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Prescription payments per medical claim decreased by 15% or more in many states, but per claim payments remain high in some areas of the country, according to a report released Tuesday by the Workers Compensation Research Institute.
In its study of pharmaceutical costs per workers compensation claim in 28 states, the Cambridge, Massachusetts-based WCRI found that states saw the median prescription drug payments decline 41% between first-quarter 2017 through first-quarter 2021.
While the states of Arkansas, California and Kentucky reported declines by more than 50% in prescription payments per workers comp claim during that time period, Connecticut’s payment share rose 30% and Florida’s rose 5%.
States spent the most on dermatological agents, from $7 per claim in Iowa to $190 per claim in Louisiana between first-quarter 2017 and first-quarter 2020, with physician dispensing accounting for the majority of payments in 12 of the 28 states.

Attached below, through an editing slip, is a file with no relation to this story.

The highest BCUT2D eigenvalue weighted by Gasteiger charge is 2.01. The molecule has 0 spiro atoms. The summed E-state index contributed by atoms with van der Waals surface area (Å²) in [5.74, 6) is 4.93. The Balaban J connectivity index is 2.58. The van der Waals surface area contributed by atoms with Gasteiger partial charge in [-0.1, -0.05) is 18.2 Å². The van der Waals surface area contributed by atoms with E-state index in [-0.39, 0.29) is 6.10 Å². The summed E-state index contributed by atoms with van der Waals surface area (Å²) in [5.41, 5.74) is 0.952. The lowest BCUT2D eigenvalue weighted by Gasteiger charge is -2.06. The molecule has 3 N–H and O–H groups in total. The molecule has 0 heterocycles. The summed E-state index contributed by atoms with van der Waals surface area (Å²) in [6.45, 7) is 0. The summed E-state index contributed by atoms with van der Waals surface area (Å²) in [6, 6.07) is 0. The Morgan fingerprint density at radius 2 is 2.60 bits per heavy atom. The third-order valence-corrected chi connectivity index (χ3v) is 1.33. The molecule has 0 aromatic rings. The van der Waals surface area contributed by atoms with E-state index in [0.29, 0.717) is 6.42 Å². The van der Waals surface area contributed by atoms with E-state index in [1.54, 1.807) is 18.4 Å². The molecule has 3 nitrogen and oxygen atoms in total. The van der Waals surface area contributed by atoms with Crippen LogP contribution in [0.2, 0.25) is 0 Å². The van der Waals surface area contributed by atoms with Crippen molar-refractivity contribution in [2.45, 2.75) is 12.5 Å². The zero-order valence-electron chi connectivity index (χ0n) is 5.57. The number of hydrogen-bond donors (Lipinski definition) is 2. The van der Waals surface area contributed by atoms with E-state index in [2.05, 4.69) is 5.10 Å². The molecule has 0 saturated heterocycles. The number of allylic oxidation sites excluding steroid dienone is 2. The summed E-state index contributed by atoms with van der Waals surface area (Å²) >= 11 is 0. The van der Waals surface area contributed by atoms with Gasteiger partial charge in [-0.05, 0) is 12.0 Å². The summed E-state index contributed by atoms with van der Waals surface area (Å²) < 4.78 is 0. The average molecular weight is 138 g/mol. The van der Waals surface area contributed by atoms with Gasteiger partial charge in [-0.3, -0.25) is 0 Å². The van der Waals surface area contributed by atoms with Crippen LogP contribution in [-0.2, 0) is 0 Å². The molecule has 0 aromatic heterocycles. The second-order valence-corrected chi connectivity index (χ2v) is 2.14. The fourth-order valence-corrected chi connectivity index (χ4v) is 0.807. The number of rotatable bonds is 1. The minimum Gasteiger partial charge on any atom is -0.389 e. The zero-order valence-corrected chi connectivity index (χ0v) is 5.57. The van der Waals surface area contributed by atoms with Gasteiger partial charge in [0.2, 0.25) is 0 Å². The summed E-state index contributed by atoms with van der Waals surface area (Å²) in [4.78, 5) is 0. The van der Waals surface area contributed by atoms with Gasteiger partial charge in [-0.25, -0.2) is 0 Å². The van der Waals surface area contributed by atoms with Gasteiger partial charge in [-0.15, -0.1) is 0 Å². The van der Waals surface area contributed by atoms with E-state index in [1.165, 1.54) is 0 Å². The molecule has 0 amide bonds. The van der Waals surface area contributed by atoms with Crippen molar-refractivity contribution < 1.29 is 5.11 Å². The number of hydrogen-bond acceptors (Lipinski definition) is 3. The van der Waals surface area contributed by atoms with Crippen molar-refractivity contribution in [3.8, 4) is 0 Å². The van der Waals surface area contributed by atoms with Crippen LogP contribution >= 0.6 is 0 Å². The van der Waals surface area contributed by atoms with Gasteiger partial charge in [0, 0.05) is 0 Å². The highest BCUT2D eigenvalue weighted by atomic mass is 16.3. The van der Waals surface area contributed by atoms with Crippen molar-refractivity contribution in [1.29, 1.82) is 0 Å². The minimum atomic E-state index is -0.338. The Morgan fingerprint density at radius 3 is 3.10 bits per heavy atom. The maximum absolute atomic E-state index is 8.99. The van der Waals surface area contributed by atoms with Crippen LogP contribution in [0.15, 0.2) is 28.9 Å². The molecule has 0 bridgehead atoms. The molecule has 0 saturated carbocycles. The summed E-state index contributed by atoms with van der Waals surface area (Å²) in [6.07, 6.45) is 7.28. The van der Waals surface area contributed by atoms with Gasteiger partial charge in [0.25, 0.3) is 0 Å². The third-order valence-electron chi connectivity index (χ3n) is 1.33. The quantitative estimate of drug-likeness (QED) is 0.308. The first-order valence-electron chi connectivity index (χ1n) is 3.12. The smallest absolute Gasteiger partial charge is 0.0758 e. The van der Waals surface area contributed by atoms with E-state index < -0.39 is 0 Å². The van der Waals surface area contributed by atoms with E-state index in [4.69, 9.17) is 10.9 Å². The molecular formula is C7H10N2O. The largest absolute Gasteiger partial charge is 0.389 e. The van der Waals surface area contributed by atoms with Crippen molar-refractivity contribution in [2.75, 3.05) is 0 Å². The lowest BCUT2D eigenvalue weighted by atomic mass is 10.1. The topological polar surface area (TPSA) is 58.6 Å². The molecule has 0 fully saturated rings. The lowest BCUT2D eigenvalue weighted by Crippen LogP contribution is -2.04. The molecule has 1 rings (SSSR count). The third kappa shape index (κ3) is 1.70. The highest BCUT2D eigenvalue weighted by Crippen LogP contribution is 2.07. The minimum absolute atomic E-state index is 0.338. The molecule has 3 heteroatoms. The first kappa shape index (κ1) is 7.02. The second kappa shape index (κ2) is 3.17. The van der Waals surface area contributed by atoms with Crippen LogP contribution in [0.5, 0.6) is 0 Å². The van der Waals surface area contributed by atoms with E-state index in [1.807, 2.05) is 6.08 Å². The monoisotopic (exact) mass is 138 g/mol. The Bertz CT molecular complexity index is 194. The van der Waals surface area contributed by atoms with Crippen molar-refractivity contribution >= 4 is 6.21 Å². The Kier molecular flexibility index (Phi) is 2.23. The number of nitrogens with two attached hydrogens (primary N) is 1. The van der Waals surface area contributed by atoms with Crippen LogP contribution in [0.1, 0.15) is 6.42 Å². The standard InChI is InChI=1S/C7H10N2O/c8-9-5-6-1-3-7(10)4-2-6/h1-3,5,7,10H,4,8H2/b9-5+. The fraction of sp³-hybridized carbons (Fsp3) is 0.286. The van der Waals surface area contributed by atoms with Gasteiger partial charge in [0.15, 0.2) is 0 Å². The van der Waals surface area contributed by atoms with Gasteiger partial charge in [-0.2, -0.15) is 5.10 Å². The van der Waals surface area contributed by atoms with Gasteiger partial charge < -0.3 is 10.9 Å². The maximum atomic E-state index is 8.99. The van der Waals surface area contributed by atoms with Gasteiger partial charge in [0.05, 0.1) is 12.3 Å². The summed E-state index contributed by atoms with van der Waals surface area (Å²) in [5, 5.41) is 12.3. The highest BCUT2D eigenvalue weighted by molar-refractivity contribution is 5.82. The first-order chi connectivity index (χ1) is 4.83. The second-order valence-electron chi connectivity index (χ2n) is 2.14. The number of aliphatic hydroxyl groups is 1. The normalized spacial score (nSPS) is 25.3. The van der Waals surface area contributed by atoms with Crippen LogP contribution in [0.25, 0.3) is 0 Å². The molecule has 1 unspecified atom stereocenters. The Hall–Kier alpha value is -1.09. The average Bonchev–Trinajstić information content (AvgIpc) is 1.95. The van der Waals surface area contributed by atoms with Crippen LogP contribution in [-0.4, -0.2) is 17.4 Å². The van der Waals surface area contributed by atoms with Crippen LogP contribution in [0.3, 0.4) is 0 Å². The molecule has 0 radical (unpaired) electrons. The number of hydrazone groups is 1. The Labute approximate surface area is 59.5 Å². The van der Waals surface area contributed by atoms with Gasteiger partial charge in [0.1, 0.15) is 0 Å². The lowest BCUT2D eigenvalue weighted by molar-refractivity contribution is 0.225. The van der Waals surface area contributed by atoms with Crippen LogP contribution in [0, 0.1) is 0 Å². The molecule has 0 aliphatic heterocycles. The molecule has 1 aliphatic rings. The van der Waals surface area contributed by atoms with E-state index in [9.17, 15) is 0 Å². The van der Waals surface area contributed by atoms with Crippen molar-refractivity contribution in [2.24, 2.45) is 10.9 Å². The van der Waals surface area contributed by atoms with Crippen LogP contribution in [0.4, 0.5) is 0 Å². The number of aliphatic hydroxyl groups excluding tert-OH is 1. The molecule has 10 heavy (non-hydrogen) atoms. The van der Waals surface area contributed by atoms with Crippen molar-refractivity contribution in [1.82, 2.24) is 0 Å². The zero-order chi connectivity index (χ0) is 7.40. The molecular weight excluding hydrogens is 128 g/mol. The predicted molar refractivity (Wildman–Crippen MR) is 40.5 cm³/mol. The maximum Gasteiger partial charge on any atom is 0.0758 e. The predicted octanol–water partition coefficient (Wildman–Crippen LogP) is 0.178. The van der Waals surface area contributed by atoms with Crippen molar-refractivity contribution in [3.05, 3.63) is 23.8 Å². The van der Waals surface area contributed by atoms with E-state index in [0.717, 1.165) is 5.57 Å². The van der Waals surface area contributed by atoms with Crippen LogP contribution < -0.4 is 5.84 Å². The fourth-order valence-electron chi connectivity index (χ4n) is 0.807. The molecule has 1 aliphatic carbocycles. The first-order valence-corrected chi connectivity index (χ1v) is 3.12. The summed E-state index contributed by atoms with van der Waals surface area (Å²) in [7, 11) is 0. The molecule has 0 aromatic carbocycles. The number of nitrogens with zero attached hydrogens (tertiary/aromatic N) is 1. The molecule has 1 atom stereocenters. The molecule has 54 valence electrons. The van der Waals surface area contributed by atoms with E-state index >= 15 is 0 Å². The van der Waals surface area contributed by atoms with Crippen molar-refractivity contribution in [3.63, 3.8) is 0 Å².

The second-most-utilized drug group, non-steroidal anti-inflammatories, saw per-claim payment vary from $21 in Delaware to $126 in Louisiana.
The decreased use of opioids in the workers compensation system also continued among study states, but the per-claim payment reduction for opioids ranged from a 40% drop in Louisiana to 81% in California.
The study includes Arkansas, California, Connecticut, Delaware, Florida, Georgia, Illinois, Indiana, Iowa, Kansas, Kentucky, Louisiana, Maryland, Massachusetts, Michigan, Minnesota, Missouri, Nevada, New Jersey, New Mexico, New York, North Carolina, Pennsylvania, South Carolina, Tennessee, Texas, Virginia and Wisconsin.
The effect of the COVID-19 pandemic on workers compensation claims varied substantially by state in the first half of 2020, with claims figures significantly affected by outbreak severity and whether a coronavirus presumption order or law was in place, according to a study released Thursday by the Workers Compensation Research Institute.